Players, dignitaries and friends say goodbye to Ed Snider, the owner and founder of the Philadelphia Flyers.
Only hours earlier, Ed Snider’s Flyers embodied the spirit of their late longtime owner, battling tenaciously to put off what appeared to be the inevitable and stay alive for at least another night.
But that same Wells Fargo Center ice was transformed into a solemn place April 21 where fans, a legion of former players joining the current ones, friends and local dignitaries gathered in tribute for the man they referred to as a legend.
Drew Katz, son of Snider’s best friend, Lewis Katz, who was killed in a plane crash two years ago, said he looked up the word in the dictionary to confirm it was fitting.
“It said, ‘A legend is a famous or important person who’s known for doing something extremely well,’” said Katz, who described Snider as a second father to him, especially following his own father’s sudden death. “Could there be a more accurate description of Ed Snider?
“In Judaism, we’re taught at funerals to neither exaggerate a person’s good qualities nor dwell too much on his faults. That’s easy for me. To me, Ed Snider was a gentle, loving honest soul. He was extraordinarily generous with his time and his money, Tough as nails on the outside, but really soft on the inside, and he wasn’t afraid to say ‘I love you.’’’
This was a final opportunity for many of the people whose lives he touched to express their own affection for Snider, whose likeness has been superimposed over the Flyer logo, inscribed “A Flyer Forever.”
Over the course of nearly two hours, they told stories not only about his passion for the team he founded in 1967, but of his caring for others.
Some were funny — like the time Snider had Donald Trump tossed from his private box because Trump wouldn’t shut up and let Snider watch the game.
Some were poignant, like Virlen Reyes telling how getting involved with Snider’s Youth Hockey Foundation turned her life around when she seemed headed on a downward path — and how he continued to show an interest in her years after.
And some were simply appreciative of Snider as a friend, father, business colleague or owner of the team they felt privileged to play for.
“Growing up in South Philly, which was about one-third Jewish, I learned the Yiddish word mensch,” Philadelphia Mayor Jim Kenney said. “That describes him better than anything.
“Ed Snider was a mensch.”
After Lauren Hart sang “God Bless America,” the Flyers’ unofficial theme song since the franchise’s early days, Comcast Chairman and CEO Brian Roberts was first to speak. He described how Snider was a source of comfort following the death of his father, Ralph. This past year, Brian Roberts repaid the favor.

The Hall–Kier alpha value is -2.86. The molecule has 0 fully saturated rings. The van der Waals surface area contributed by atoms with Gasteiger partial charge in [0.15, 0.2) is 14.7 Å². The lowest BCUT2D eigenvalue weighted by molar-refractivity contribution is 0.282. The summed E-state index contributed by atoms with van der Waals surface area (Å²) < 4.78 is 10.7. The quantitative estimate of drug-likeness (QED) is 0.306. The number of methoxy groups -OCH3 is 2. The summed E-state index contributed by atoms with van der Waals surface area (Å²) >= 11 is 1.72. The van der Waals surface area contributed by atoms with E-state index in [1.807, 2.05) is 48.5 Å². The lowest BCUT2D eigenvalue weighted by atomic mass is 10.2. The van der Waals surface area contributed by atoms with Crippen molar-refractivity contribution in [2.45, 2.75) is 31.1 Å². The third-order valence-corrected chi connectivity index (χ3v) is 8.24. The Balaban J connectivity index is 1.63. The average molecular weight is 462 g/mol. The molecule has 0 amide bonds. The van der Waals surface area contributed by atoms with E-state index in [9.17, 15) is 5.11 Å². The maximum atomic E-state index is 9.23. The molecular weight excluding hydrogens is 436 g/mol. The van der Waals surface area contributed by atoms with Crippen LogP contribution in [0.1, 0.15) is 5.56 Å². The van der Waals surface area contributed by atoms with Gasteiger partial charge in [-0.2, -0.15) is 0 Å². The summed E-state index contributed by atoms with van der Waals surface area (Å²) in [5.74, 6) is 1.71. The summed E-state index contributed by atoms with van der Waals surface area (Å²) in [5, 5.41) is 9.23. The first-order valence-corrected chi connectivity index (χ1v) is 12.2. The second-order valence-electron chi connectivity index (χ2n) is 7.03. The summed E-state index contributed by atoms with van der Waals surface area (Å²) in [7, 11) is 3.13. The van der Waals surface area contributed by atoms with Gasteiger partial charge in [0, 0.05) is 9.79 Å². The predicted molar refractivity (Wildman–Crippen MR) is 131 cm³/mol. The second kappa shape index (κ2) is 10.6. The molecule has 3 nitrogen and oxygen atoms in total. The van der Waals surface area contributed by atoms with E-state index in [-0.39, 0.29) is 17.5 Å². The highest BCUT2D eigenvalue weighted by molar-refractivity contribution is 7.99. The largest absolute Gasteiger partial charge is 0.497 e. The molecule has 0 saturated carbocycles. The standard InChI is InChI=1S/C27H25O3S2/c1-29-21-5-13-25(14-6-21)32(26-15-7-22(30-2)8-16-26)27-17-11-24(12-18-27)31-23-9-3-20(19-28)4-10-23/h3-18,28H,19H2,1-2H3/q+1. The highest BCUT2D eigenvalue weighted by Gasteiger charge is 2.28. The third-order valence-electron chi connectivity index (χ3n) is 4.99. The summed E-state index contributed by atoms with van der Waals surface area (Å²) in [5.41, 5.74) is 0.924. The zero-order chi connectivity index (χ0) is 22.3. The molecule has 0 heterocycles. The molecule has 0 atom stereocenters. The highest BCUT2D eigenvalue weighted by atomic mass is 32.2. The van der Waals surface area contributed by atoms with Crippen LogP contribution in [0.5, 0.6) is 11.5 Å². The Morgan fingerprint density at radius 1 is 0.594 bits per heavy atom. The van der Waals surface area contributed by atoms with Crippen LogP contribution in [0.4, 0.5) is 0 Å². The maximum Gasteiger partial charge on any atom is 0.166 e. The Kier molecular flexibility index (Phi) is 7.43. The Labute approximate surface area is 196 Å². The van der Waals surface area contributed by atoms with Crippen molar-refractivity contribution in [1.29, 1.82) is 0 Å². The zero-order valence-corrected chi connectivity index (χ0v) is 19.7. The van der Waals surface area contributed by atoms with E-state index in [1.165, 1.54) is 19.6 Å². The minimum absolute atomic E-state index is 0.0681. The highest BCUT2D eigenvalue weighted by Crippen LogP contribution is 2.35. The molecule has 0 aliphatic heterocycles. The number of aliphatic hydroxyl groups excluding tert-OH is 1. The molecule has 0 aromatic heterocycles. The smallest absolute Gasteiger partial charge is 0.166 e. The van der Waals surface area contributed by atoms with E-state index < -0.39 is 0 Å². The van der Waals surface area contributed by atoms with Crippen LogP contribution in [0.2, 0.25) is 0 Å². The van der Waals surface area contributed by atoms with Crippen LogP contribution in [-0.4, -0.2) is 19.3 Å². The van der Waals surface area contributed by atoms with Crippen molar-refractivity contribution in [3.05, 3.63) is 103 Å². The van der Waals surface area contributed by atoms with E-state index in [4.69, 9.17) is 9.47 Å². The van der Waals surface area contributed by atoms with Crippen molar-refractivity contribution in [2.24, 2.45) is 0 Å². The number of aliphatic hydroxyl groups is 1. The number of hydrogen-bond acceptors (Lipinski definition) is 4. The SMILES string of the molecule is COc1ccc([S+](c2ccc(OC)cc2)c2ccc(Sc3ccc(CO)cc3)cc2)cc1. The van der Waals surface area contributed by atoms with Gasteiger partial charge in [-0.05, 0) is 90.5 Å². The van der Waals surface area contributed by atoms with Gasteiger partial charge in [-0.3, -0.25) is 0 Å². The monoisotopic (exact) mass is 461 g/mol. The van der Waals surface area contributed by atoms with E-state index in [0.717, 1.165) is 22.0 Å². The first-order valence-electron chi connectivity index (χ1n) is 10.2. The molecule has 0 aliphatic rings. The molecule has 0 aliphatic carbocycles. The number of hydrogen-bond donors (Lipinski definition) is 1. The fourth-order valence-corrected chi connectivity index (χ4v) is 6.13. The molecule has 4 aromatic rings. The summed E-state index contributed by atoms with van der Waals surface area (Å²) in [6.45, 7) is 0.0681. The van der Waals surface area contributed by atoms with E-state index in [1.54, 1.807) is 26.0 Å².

“We started video chatting after every Flyers’ victory,” he said. “I’m glad I had a chance to be there for Ed this season. I lived for those calls, because Ed touched something special and profound in all of us.”
He was followed by former Comcast President Jack Williams, who talked of the early origins of Snider as a cable TV entrepreneur, first starting PRISM, which later evolved into Comcast.
Then came NHL Commissioner Gary Bettman, who told how Snider was commemorated in Philadelphia for securing an NHL franchise by having a parade down Broad Street, joking that more people were in the actual parade than turned out to cheer them.
Yet just seven years later Bettman noted some 2 million people jammed that same street to celebrate the Flyers’ first Stanley Cup championship parade.
Other speakers included philanthropist Michael Milken and Hall of Famer Bob Clarke, generally considered the greatest Flyer ever.
Clarke said he was there to represent more than 500 Flyers alumni — many of whom were on hand — saying how Snider remained in their corner even when they were at their lowest.
Finally, Snider’s six children came to the podium.
Jay Snider, who served as team president from 1983-94, said the family has been touched by the tremendous public outpouring of affection since his father’s death. While the Flyers were a revenue stream for him, he never considered it as such.
“The irony is dad never ever looked at the Flyers as a business,” he said. “They were his passion — the ultimate manifestation of his determination, his competitiveness and his will to win. Dad believed in strong principles and those principles were imbedded into the soul of this organization. This was truly his extended family.”
His daughter, Lindy Snider, revealed the five values in life he taught his children: to have a personal code, work ethic, to show courage, to have love and passion in everything you do and finally, family.
“Money is the reward for what you do, not the result.” she said, quoting him. “Love what you do or don’t do it. Either you’re going to be a follower or a leader — you choose.”
On this day, the Flyers and their extended family chose to follow their leader one last time, knowing from here on it will never be quite the same.
Then again, knowing Ed Snider, he wouldn’t want it any other way.
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